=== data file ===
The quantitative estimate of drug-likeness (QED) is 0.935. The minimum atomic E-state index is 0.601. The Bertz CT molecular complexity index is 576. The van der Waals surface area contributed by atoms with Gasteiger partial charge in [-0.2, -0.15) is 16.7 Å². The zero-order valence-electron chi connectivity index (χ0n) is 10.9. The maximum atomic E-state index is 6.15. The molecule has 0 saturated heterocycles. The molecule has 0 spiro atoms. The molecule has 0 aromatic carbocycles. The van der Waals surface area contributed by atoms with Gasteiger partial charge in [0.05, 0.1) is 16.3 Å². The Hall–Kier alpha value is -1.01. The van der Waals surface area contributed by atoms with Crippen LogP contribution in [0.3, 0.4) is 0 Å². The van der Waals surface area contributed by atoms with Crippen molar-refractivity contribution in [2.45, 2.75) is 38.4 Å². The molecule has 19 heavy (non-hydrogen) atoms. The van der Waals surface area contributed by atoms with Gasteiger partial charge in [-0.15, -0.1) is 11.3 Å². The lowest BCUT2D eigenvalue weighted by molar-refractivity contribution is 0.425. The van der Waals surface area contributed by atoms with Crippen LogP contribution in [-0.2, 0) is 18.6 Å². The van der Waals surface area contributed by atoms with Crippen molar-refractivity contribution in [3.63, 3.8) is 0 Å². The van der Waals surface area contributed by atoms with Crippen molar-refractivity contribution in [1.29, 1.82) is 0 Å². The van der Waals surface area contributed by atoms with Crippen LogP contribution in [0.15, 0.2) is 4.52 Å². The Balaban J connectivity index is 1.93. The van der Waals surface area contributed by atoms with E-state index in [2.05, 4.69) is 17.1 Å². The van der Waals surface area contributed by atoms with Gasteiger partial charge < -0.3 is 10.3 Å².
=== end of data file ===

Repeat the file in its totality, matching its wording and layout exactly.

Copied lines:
The quantitative estimate of drug-likeness (QED) is 0.935. The minimum atomic E-state index is 0.601. The Bertz CT molecular complexity index is 576. The van der Waals surface area contributed by atoms with Gasteiger partial charge in [-0.2, -0.15) is 16.7 Å². The zero-order valence-electron chi connectivity index (χ0n) is 10.9. The maximum atomic E-state index is 6.15. The molecule has 0 saturated heterocycles. The molecule has 0 spiro atoms. The molecule has 0 aromatic carbocycles. The van der Waals surface area contributed by atoms with Gasteiger partial charge in [0.05, 0.1) is 16.3 Å². The Hall–Kier alpha value is -1.01. The van der Waals surface area contributed by atoms with Crippen LogP contribution in [0.3, 0.4) is 0 Å². The van der Waals surface area contributed by atoms with Crippen molar-refractivity contribution in [2.45, 2.75) is 38.4 Å². The molecule has 19 heavy (non-hydrogen) atoms. The van der Waals surface area contributed by atoms with Gasteiger partial charge in [-0.15, -0.1) is 11.3 Å². The lowest BCUT2D eigenvalue weighted by molar-refractivity contribution is 0.425. The van der Waals surface area contributed by atoms with Crippen LogP contribution in [-0.2, 0) is 18.6 Å². The van der Waals surface area contributed by atoms with Crippen molar-refractivity contribution in [3.63, 3.8) is 0 Å². The van der Waals surface area contributed by atoms with Crippen molar-refractivity contribution in [1.29, 1.82) is 0 Å². The van der Waals surface area contributed by atoms with Crippen LogP contribution in [0.15, 0.2) is 4.52 Å². The Balaban J connectivity index is 1.93. The van der Waals surface area contributed by atoms with E-state index in [2.05, 4.69) is 17.1 Å². The van der Waals surface area contributed by atoms with Gasteiger partial charge < -0.3 is 10.3 Å².